'Then it's not much use my trying to do you any good, is it?' she answered with a little laugh.

We found her pretty bay pony standing[Pg 56] waiting at the rails, and when she was ready I swung her up into the saddle like a bird. Then mounting my own horse, off we went down the track, through the wattle scrub, across the little bubbling creek that joined the big river a bit below the township, and finally away through the Mulga towards the mountains and the Blackfellow's Cave.

It was a breathless morning—the beginning of a typical Australian summer day. In the trees overhead the cicadas chirped, parroquets and wood pigeons flew swiftly across our path; now and again we almost rode over a big silly kangaroo, who went blundering away at what looked a slow enough pace, but was in reality one that would have made a good horse do all he knew to keep up with him. Our animals were in splendid trim and, in spite of the heat, we swung easily along, side by side, laughing and chattering, as if we had never known a care in our lives. Indeed, I don't know that we had then. At least not as I understand cares now.

About ten o'clock we halted for half-an-hour in the shadow of a big gum, and alongside a pretty water-hole. Then, continuing our ride, we reached the Blackfellow's Cave about mid-day.

How the cave received its name must [Pg 57]remain a mystery; personally, I never remember to have seen a black fellow within half-a-dozen miles of it. In fact, I believe they invariably avoided it, being afraid of meeting 'debil-debils' in its dark and gloomy interior.

On arrival, we hobbled our horses out, lit a fire, and, as soon as we had procured water from a pool hard by, set our quart pot on to boil. This done, we made tea, ate our lunch, and then marched in to explore the cavern. It was a queer enough place in all conscience, cave leading from cave and passage from passage, and for each we had our own particular name—the church, the drawing-room, the coach-house, and a dozen others. Some were pitch dark, and necessitated our lighting the candle Sheilah had brought with her, others were open at the top, enabling us, through the aperture, to see the bright blue sky overhead. From one to another we wandered, trying the echoes, and making each resound with the noises of our voices. The effects produced were most weird, and I could not help thinking that any black fellow who might have penetrated inside would soon have collected material for 'debil-debil' yarns sufficient to last him and his tribe for generations.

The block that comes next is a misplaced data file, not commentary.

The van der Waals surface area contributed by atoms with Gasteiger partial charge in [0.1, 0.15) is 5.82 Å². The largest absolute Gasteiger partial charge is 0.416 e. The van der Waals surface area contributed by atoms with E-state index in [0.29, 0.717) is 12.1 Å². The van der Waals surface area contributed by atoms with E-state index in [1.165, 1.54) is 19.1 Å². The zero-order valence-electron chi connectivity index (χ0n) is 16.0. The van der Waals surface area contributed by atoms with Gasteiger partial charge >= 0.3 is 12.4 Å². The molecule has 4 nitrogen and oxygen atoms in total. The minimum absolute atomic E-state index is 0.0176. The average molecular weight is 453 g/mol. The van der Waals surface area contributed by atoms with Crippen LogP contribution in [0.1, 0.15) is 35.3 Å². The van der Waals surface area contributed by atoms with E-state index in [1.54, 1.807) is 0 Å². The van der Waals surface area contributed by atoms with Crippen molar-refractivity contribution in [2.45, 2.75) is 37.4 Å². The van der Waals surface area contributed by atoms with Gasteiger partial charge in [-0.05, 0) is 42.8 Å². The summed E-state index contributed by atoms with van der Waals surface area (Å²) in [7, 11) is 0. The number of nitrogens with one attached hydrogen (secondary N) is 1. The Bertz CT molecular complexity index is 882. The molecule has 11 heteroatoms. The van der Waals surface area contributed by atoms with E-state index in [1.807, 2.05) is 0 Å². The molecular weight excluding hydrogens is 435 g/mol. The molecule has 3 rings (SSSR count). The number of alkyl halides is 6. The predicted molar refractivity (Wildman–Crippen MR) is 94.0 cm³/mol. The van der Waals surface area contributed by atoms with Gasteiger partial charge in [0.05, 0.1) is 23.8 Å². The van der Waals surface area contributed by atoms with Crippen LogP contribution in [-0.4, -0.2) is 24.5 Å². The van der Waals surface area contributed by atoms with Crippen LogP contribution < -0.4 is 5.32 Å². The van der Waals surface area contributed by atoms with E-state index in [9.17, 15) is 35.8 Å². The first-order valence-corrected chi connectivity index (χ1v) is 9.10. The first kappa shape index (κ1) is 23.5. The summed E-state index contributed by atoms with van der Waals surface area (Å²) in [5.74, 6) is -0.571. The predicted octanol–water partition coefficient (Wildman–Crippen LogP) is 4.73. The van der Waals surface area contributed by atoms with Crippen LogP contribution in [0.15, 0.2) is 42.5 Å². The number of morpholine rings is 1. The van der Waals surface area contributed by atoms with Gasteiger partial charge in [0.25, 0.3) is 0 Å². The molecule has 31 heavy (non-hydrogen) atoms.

At last, having thoroughly explored [Pg 58]everything we made our way out into the open air once more. By this time it was nearly three o'clock and a terribly hot afternoon. Not a breath of wind stirred the leaves, while the parched earth seemed to throw back the sun's scorching rays with all the fierceness of a burning-glass. It was too hot even for the birds, and though we could hear the monotonous cawing of crows in the distance, and the occasional chatter of the parakeets, not one was visible; indeed, when an old-man kangaroo hopped on to the little plateau before the cave's mouth, and saw us, it was nearly half-a-minute before he could find sufficient energy to hop away again. The cicadas were still busy in the trees, and in the dead atmosphere their chirrup seemed to echo half across the world.

When it was time for us to think of returning home, we crossed to where our horses were standing idly whisking their tails under a big gum, and having saddled them, mounted and started on our journey. We had not, however, proceeded more than five miles before thick clouds rose in the sky, driven by a strong wind that rustled the dry twigs and grass, and sent the dust flying about our ears like so much small shot.

[Pg 59]

Suddenly Sheilah brought her pony to a standstill and began to sniff the wind.